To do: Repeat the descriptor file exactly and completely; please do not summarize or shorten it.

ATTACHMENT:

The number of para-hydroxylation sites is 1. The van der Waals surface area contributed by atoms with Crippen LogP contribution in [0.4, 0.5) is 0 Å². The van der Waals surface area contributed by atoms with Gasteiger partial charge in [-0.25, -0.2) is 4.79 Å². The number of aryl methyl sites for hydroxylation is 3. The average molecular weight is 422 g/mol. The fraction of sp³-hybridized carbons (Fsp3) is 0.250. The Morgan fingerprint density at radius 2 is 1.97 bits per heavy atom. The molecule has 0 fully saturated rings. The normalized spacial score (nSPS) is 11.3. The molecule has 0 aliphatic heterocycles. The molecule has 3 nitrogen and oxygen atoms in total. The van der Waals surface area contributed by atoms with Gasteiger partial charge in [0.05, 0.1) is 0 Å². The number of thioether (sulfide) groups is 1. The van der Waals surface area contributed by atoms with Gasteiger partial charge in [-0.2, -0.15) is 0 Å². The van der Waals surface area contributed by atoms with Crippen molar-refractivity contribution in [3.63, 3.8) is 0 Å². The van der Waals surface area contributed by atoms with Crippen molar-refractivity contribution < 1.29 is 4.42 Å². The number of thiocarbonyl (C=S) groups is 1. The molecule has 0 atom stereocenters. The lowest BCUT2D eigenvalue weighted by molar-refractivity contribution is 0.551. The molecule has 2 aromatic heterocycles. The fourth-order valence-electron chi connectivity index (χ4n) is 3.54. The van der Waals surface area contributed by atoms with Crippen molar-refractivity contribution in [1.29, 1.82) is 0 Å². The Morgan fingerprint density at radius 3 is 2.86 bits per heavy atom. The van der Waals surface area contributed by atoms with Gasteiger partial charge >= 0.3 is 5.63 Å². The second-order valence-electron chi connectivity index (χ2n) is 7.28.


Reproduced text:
The number of para-hydroxylation sites is 1. The van der Waals surface area contributed by atoms with Crippen LogP contribution in [0.4, 0.5) is 0 Å². The van der Waals surface area contributed by atoms with Gasteiger partial charge in [-0.25, -0.2) is 4.79 Å². The number of aryl methyl sites for hydroxylation is 3. The average molecular weight is 422 g/mol. The fraction of sp³-hybridized carbons (Fsp3) is 0.250. The Morgan fingerprint density at radius 2 is 1.97 bits per heavy atom. The molecule has 0 fully saturated rings. The normalized spacial score (nSPS) is 11.3. The molecule has 0 aliphatic heterocycles. The molecule has 3 nitrogen and oxygen atoms in total. The van der Waals surface area contributed by atoms with Gasteiger partial charge in [0.05, 0.1) is 0 Å². The number of thioether (sulfide) groups is 1. The van der Waals surface area contributed by atoms with Gasteiger partial charge in [-0.2, -0.15) is 0 Å². The van der Waals surface area contributed by atoms with Crippen molar-refractivity contribution in [3.63, 3.8) is 0 Å². The van der Waals surface area contributed by atoms with Crippen molar-refractivity contribution < 1.29 is 4.42 Å². The number of thiocarbonyl (C=S) groups is 1. The molecule has 0 atom stereocenters. The lowest BCUT2D eigenvalue weighted by molar-refractivity contribution is 0.551. The molecule has 2 aromatic heterocycles. The fourth-order valence-electron chi connectivity index (χ4n) is 3.54. The van der Waals surface area contributed by atoms with Crippen molar-refractivity contribution in [1.29, 1.82) is 0 Å². The Morgan fingerprint density at radius 3 is 2.86 bits per heavy atom. The van der Waals surface area contributed by atoms with Gasteiger partial charge >= 0.3 is 5.63 Å². The second-order valence-electron chi connectivity index (χ2n) is 7.28.